People outside the IT industry occasionally ask me what RAID is all about. I finally took the time to write it up.
RAID is an acronym for Redundant arrays of independent disks. The acronym in the original 1980s paper stood for “Redundant Arrays of Inexpensive Disks.” The idea was to combine inexpensive commodity disks into an array, which would be more powerful than the expensive mainframe disks of the day. But the authors apparently had to change inexpensive to independent because the controller logic to make it all work was expensive. I found copies of the original paper at MIT and CMU. Wikipedia also has a nice article.
Disks have multiple cylinders. Cylinders contain multiple tracks. Tracks contain sectors, also called blocks. This Wikipedia article has more on disk block addressing.
Let’s say a disk has three blocks. Real disks have billions of blocks, but small numbers are easier to visualize. Disk firmware makes blocks appear sequential, and so raw disks look like this:
Disk 1 2 3
Raw disks not attached to any array are called JBOD, for Just A Bunch of Disks,
RAID mostly depends on a concept called striping, or RAID 0. Striping spreads blocks across all the disks in an array, putting multiple disks to work. A two-disk stripe set looks like this:
Disk 1 Disk 2 1 3 5 2 4 6
Assuming a random access pattern, striping across two disks should theoretically double the performance because two disks are working instead of one. A three-disk stripe set should theoretically triple performance. Striping is a performance win, but a reliability lose because any disk failure takes down the whole stripe set, and each new disk multiplies the odds of failure. Striping also costs more than the combined cost of all the disks because it needs a hardware or software controller smart enough to deal with stripes.
Mitigate the reliability risk by adding an additional parity disk. Parity is a way to sum the bits, so if a disk fails, an array can rebuild itself based on the surviving disks. Striping with a dedicated parity disk is called RAID 3. It looks like this:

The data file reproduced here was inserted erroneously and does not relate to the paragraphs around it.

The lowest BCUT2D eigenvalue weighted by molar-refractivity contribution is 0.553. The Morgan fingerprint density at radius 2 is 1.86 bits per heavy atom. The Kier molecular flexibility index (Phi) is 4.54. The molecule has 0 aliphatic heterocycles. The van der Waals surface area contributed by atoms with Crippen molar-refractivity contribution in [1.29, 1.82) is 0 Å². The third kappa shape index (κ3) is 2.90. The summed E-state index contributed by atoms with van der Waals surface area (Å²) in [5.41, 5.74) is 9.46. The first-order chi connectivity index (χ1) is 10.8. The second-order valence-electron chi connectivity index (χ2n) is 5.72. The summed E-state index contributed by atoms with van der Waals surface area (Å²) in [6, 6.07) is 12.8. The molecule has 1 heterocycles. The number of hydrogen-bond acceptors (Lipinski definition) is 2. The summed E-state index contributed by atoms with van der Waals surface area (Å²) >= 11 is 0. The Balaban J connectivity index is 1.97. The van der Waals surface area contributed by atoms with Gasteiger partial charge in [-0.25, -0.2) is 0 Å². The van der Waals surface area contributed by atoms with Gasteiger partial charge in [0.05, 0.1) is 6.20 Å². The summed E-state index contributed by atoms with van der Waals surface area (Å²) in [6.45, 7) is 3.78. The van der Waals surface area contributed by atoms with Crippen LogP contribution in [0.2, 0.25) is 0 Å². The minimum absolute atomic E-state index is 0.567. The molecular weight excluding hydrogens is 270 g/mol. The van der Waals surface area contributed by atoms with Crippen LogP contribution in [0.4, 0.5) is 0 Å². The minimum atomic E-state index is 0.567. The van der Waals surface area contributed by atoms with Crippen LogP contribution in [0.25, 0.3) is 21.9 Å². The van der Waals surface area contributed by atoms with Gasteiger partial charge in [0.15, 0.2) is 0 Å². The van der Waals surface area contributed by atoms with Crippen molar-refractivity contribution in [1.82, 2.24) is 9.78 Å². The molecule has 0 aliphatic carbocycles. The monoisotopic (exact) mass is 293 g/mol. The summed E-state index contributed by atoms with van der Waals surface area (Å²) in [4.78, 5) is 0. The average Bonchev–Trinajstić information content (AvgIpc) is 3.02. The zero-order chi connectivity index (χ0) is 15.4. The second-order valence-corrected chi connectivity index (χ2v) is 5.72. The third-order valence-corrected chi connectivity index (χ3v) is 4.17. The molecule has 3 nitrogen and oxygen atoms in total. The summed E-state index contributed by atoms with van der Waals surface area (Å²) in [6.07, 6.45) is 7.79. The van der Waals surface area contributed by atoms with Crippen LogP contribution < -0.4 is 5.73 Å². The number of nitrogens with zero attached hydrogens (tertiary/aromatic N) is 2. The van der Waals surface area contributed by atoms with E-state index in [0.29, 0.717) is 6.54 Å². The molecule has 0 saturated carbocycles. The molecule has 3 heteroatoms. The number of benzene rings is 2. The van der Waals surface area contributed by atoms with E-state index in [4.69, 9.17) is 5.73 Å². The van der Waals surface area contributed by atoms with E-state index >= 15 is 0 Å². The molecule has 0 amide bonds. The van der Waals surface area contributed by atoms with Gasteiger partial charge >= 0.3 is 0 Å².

Disk 1 Disk 2 Disk 3 1 3 5 2 4 6 P P P
The dedicated parity disk mitigates the reliability problem, but introduces an unacceptable performance bottleneck. Nobody uses RAID 3 because writes perform worse than JBOD. It needs one more optimization, called RAID 5, or striping with distributed parity. This spreads the write workload across the array and looks like this:
Disk 1 Disk 2 Disk 3 1 3 P 2 P 5 P 4 6
RAID 5 sets can continue operating when one disk in the set fails. When a disk fails, quickly replace it and initiate a rebuild. If another disk fails before the rebuild finishes, the whole array fails.
To continue operating after two disk failures, another RAID level called RAID 6 uses two parity disks. RAID 6 would have made my Christmas 2014 less stressful.
Finally, RAID 1 is mirroring, meaning a set of identical disks. RAID 0+1 is another common label and means striping with mirroring.
Which is Best?
Storage choices balance three attributes: performance, price, and reliability.
JBOD is the lowest cost. RAID 5 adds one additional disk over JBOD to tolerate one disk failure, but writes are slow because every write needs to read the old parity, calculate a new parity, and write it. Writes with RAID 6 are even slower, because every write must perform two read-modify-write sequences for both parity sectors. Good RAID controllers mitigate this read-modify-write performance bottleneck by caching them.
RAID 0+1 performs the best, but needs at least twice the number of disks vs. JBOD to mirror everything. It can tolerate some multiple-disk failures, but failure with the wrong disks is catastrophic. Add additional mirrors–and additional cost–to further improve reliability.
Make your best choice by optimizing the two most important attributes for your workload.